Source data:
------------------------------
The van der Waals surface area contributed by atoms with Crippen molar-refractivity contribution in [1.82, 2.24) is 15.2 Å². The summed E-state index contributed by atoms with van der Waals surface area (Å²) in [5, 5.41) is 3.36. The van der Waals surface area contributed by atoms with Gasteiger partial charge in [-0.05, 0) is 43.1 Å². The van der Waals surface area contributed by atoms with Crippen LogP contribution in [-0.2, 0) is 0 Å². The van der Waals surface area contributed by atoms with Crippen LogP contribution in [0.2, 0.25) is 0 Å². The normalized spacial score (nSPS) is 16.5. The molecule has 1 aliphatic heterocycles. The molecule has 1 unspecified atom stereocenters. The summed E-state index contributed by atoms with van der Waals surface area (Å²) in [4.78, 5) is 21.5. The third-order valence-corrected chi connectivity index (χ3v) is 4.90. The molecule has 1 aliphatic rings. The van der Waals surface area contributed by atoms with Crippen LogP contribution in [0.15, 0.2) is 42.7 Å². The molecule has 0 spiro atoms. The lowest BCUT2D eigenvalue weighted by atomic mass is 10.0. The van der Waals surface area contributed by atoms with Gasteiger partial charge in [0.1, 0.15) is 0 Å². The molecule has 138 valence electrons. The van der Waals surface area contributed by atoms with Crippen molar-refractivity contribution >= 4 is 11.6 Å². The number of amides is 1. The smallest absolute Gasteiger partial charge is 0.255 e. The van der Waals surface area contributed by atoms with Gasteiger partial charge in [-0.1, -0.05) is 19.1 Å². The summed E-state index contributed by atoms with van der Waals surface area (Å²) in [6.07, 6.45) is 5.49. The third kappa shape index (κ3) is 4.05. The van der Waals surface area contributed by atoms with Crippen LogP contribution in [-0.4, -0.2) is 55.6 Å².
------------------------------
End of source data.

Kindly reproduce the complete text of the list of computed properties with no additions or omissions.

The van der Waals surface area contributed by atoms with Crippen molar-refractivity contribution in [1.82, 2.24) is 15.2 Å². The summed E-state index contributed by atoms with van der Waals surface area (Å²) in [5, 5.41) is 3.36. The van der Waals surface area contributed by atoms with Gasteiger partial charge in [-0.05, 0) is 43.1 Å². The van der Waals surface area contributed by atoms with Crippen LogP contribution in [-0.2, 0) is 0 Å². The van der Waals surface area contributed by atoms with Crippen LogP contribution in [0.2, 0.25) is 0 Å². The normalized spacial score (nSPS) is 16.5. The molecule has 1 aliphatic heterocycles. The molecule has 1 unspecified atom stereocenters. The summed E-state index contributed by atoms with van der Waals surface area (Å²) in [4.78, 5) is 21.5. The third-order valence-corrected chi connectivity index (χ3v) is 4.90. The molecule has 1 aliphatic rings. The van der Waals surface area contributed by atoms with Crippen LogP contribution in [0.15, 0.2) is 42.7 Å². The molecule has 0 spiro atoms. The lowest BCUT2D eigenvalue weighted by atomic mass is 10.0. The van der Waals surface area contributed by atoms with Gasteiger partial charge in [0.1, 0.15) is 0 Å². The molecule has 138 valence electrons. The van der Waals surface area contributed by atoms with Crippen molar-refractivity contribution >= 4 is 11.6 Å². The number of amides is 1. The smallest absolute Gasteiger partial charge is 0.255 e. The van der Waals surface area contributed by atoms with Gasteiger partial charge in [-0.1, -0.05) is 19.1 Å². The summed E-state index contributed by atoms with van der Waals surface area (Å²) in [6.07, 6.45) is 5.49. The third kappa shape index (κ3) is 4.05. The van der Waals surface area contributed by atoms with Crippen LogP contribution in [-0.4, -0.2) is 55.6 Å².